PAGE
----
"State Suffragists Prepare for Fight Part 1," Oregonian, November 01, 1912, 4.





State Suffragists Prepare For Fight
Unsigned Pamphlet to Be Traced at Once, by Law if Necessary.
Individual Saloon Keepers Suspected as Working With Vice Interests. War Now May Be Taken From Eugent [sic] Women’s Hands.

Action will be taken immediately, it was decided at the meeting of the state central committee yesterday, to discover the author and the instigator of the pamphlets issued from a Eugene printing office and sent all over the state unsigned by the author. On the other hand local women and organizations refuse to say that it was carried out by the Brewers’ Association, the majority of them saying that it was individual vice interests or corrupt influences, among whom may have been, and probably were, some private individuals who are engaged in the liquor trade.
The Brewers’ Association, through its president, Paul Wessinger, issues the following statement denying in toto [sic] the charges made by the Eugene Suffrage Association that the brewers are responsible:
“In The Oregonian of October 31 we note a charge made over the signatures of certain Eugene women that the Portland brewers have had a large quantity of anti-suffrage literature printed in Eugene and are engaged in its distribution. This charge is unqualifiedly false; we never heard of this literature until we read The Oregonian of October 31. We are not ambitious to dictate the policy of the state on any question. We are busy in the management of out business and will not take a hand in politics unless compelled to do so by a prohibition campaign or other similar attack which we must meet in self-defense.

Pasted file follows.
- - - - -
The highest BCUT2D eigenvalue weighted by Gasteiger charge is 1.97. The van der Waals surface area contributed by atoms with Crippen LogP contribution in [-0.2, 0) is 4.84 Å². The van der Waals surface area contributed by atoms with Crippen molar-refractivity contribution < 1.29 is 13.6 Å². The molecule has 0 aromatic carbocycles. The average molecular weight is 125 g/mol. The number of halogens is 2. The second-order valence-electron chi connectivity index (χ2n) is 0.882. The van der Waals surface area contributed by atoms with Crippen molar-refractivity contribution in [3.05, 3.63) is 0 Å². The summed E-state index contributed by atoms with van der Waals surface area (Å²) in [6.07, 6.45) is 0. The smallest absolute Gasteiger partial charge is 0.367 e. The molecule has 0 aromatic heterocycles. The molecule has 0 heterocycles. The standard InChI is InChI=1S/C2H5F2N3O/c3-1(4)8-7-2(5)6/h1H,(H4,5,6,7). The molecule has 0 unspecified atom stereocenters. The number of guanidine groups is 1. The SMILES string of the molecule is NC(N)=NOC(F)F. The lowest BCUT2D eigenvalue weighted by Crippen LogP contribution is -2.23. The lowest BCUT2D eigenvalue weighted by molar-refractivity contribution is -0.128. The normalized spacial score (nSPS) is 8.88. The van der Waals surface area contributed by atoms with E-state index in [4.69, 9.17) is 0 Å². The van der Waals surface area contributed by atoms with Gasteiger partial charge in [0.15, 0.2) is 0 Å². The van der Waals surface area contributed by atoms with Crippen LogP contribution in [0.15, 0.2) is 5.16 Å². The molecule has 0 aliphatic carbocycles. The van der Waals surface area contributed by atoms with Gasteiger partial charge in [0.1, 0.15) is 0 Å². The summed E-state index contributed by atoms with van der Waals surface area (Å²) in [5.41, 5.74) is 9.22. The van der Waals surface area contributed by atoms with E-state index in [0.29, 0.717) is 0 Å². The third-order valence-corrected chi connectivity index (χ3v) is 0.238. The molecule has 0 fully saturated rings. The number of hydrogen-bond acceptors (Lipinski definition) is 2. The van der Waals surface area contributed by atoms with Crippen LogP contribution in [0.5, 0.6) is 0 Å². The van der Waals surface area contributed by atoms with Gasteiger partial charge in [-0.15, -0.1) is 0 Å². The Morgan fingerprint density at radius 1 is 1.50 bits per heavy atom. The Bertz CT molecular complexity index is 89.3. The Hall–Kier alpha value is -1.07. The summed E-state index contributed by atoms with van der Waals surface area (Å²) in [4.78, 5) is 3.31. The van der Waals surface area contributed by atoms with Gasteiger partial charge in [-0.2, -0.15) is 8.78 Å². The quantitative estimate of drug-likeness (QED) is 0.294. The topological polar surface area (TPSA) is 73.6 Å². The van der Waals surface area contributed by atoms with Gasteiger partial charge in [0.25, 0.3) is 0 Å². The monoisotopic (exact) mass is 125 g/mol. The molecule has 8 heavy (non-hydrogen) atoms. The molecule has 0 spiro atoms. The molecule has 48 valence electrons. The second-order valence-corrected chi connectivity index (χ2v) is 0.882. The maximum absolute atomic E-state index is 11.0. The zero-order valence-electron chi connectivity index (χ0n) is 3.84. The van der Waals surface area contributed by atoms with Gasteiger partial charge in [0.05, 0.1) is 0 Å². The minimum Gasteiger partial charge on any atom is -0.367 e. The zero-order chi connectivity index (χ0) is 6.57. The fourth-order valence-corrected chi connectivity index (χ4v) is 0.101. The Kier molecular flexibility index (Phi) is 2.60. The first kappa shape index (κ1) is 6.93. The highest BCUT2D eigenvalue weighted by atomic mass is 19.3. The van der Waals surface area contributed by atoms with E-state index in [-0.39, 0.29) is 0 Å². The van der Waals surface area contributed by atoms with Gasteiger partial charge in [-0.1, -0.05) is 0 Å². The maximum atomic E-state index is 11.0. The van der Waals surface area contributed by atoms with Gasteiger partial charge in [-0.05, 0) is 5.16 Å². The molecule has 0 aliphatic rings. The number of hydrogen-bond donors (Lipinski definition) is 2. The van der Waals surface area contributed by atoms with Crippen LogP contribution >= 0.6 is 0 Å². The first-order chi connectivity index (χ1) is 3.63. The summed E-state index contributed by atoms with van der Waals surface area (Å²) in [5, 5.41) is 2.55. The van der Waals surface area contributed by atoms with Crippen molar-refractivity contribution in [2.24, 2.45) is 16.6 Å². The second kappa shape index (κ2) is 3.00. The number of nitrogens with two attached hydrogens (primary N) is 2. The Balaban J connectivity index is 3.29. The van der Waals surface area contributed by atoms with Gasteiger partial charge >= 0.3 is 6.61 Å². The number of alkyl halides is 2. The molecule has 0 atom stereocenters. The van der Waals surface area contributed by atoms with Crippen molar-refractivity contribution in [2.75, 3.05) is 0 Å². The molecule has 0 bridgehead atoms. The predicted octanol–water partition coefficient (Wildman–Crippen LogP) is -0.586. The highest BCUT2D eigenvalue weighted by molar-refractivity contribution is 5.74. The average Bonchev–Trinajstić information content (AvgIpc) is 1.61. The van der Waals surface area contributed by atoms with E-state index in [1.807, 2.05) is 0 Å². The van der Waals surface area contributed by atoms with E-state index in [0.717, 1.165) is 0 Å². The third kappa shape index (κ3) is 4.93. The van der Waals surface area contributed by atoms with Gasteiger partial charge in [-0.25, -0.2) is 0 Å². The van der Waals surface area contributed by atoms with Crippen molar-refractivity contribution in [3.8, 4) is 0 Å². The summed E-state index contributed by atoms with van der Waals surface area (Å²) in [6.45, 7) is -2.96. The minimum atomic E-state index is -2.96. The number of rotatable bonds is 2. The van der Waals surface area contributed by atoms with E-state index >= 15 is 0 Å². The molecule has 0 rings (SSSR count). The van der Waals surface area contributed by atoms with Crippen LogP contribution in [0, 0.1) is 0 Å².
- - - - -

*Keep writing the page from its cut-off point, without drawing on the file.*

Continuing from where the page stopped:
“Per Paul Wessinger, Pres.”

Brewers Not Openly Blamed

The prevailing impression of suffragists are expressed in a general way by W. M. Davis, president of the Men’s Equal Suffrage Society.
“Local suffragists are by no means unanimous in attributing the violent anti-suffrage literature that was printed secretly at Eugene to the brewers,” said Mr. Davis, “for they spoke of the attack yesterday and even on the previous day as one made by the vice interests if not done by the anti-suffragists. The last named, or the officers of the society opposed to suffrage, have denied any and all knowledge of the pamphlets, so that they are freed. This was expected all along, as their matter has been signed by the officers.
“If only everyone would realize that the women do not think or wish to use their votes to carry out suddenly many a startling reform which they are supposed to want, the suffragists would not have such a hard battle.
“All the same, it is perfectly clear that some corrupt influence is at work in printing those infamous circulars, or the author would not hesitate to come forward, nor would the printer refuse to tell the name, as he has been told not to say who gave him orders to print them. That is why we are going after them, and that is why I, myself, am willing to sign a warrant if the people at Eugene do not want to do so.
“I can quite understand that people there, even though they know all about the matter, do not want to make Eugene a hotbed of ill feeling among people at present friends, even though political foes. Yet, though Mr. Yoran is a friend of mine, I shall not hesitate to force him to divulge the name of the author if possible.”
In this connection Mrs. Abigail Scott Duniway, ablest of campaign leaders though hardly able to hold a quill, immediately penned a letter to The Oregonian in which she states her ideas on the subject clearly and succinctly. These coincide with the views of many of her lieutenants and the rank and file. She, however, is of opinion that the liquor interests are implicated in the matter in some way or other, though not necessarily as an association.

Plans are Formulated.

On all sides yesterday meetings were held and suffragists gathered together to discuss the matter and to formulate plans for counteracting the evil results of the scattering broadcast of these pamphlets. As a whole it was thought that the best refutation of them was to leave them alone, per se, and to trust to the sense of the Oregon voter to consign an unsigned article, which made sweeping statements, to the place where it belonged, the wastepaper basket.